Dog for 10/9/19

Dog Gone Problems is a weekly advice column by David Codr, a dog behaviorist in Omaha. David answers dog behavior questions sent in by our readers. You can reach him at

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Dog Gone Problems,

My boyfriend and I just adopted a dog about a month ago. I knew adopting a dog would come with issues, but we feel we were slightly misled by the rescue we got her from. This is the worst-case-scenario dog we could have gotten.

I love her, and she is super sweet and smart. However, she won't warm up to my boyfriend and I am gone for work too much for her not to be adjusting well. She barks nonstop at my boyfriend when he walks in the door. Once she settles down, she still does not want to be near him. When she is, she growls or is uncomfortable. She also will not go outside with him when I am gone. Finally, she is overwhelmed with joy once I arrive home — whether I was gone for work for two days or was just out for a quick run out for the day.

We had a session with a trainer and I just wanted to get a second opinion on what he is doing in reference to the main issues. 

He is implementing basic things like teaching the dog to touch your hand with a treat inside, luring, maintaining eye contact, etc. He also suggested the "Canine Good Citizen" program, which we aren't 100% sure about. I'm wondering if these things are going to actually help her warm up to my boyfriend, considering these seem very basic.

I have no idea what to do. The trainer does seem knowledgeable, but my dog knows how to do these things like sit or hold eye contact. However, she only does it with me. Is there anything you would be able to suggest? Should we continue private lessons with the trainer or do CGC program? Thanks so much for any help or opinions!



Hi Chelsea,

First off, thank you for rescuing. Dogs end up in rescues for all kinds of reasons and can become amazing companions. Try to not blame the rescue for this; sometimes they don’t see all issues when they have the dog in foster care. For example, this dog may have been abused by a male or grew up exclusively around women. If the rescue had her in a female-only home, they wouldn’t have seen any issues.

Regardless, moving forward is the best way to proceed. It sounds like the person you hired has some good ideas. It's important, however, that your boyfriend is doing these exercises, too. It may help to have you practice the technique or exercise first and then have your boyfriend take over once the dog is “warmed up.”

I can offer a few additional suggestions, but I want to make sure of one thing first. When a dog is reactive — i.e. lunging, barking, whining — he or she is essentially hysterical. In the dog world, we call this “above threshold.” Once a dog is in this state, he or she is not going to learn anything. So it's important that anything your boyfriend does with the dog needs to be when she is non-reactive — otherwise known as “sub-threshold."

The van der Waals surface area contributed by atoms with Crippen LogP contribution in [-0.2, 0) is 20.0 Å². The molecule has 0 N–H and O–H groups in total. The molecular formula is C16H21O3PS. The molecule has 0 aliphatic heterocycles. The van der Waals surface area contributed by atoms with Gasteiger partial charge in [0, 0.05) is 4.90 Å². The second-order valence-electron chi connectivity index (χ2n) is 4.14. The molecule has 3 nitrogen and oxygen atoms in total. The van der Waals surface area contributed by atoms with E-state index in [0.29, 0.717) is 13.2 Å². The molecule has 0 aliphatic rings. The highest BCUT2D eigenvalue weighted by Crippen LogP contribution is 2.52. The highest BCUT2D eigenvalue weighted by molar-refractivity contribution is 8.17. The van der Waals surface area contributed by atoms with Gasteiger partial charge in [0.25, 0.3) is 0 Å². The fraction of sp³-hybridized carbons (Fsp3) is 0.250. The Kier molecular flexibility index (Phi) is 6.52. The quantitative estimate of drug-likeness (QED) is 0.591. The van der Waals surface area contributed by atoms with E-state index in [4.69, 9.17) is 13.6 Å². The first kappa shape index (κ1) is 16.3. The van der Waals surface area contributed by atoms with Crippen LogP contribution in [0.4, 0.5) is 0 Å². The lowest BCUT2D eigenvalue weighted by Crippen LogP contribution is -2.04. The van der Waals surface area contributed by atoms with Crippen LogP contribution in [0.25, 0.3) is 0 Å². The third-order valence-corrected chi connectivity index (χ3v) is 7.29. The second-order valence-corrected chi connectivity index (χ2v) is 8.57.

One general tip is to have your boyfriend focus on doing things with the dog that she enjoys and involves movement. Many people try to pet a dog into liking them, but that often backfires with a reactive dog. Additionally, anything your dog is doing when you pet her or give her attention is what you are rewarding. So be sure you are not petting her when she is reacting. Instead, increase her distance to whatever is causing her to react. If you want to console her, you can lay a hand on her. Touch is associated with affection. Just don’t move your hand when it's resting on the dog.

Here are a few more tips you can try.

  • Have your boyfriend bag up portions of her food. When doing this, he should rub the kibble through his hands. This will add some of his scent to the food, which is known as a primary reinforcer — i.e. something the dog likes. This way, each time she eats, she gets a small positive association with the boyfriend.
  • Go for walks together. At first, you hold the leash the whole time. Make sure the dog is calm and walking next to you and not in front. The distractions on the walk can help her not focus exclusively on your boyfriend. After a few days of this, try passing the leash to him to hold for half of the walk. Eventually, he should take the leash for more and more of the walk and, ultimately, go for walks without you.
  • Teach her to catch. This will allow her to play a game with your boyfriend at a distance. Then he can feed her by tossing bits of kibble. If that doesn’t work, he can give her high-value treats like chicken liver. Playing catch this way daily is another great way to build up positive associations.
  • Use a clicker to reward your dog for looking at your boyfriend when he is far enough away for her to not react. I go over this technique in this free positive dog training video.

The Canine Good Citizen program teaches some basic, mid-level commands and demonstrates good behavior from the dog in various situations. This would be a good goal to work towards.

Finally, please try to not take it personally when your dog reacts. If you keep working at a patient pace, you should be able to get past her fear of your boyfriend and learn that he is someone she can trust who loves her.

Good luck and remember — everything you do trains your dog. Only sometimes you mean it.


Submit your pet questions to David Codr by emailing a photo of your dog and question to Visit for more from David.

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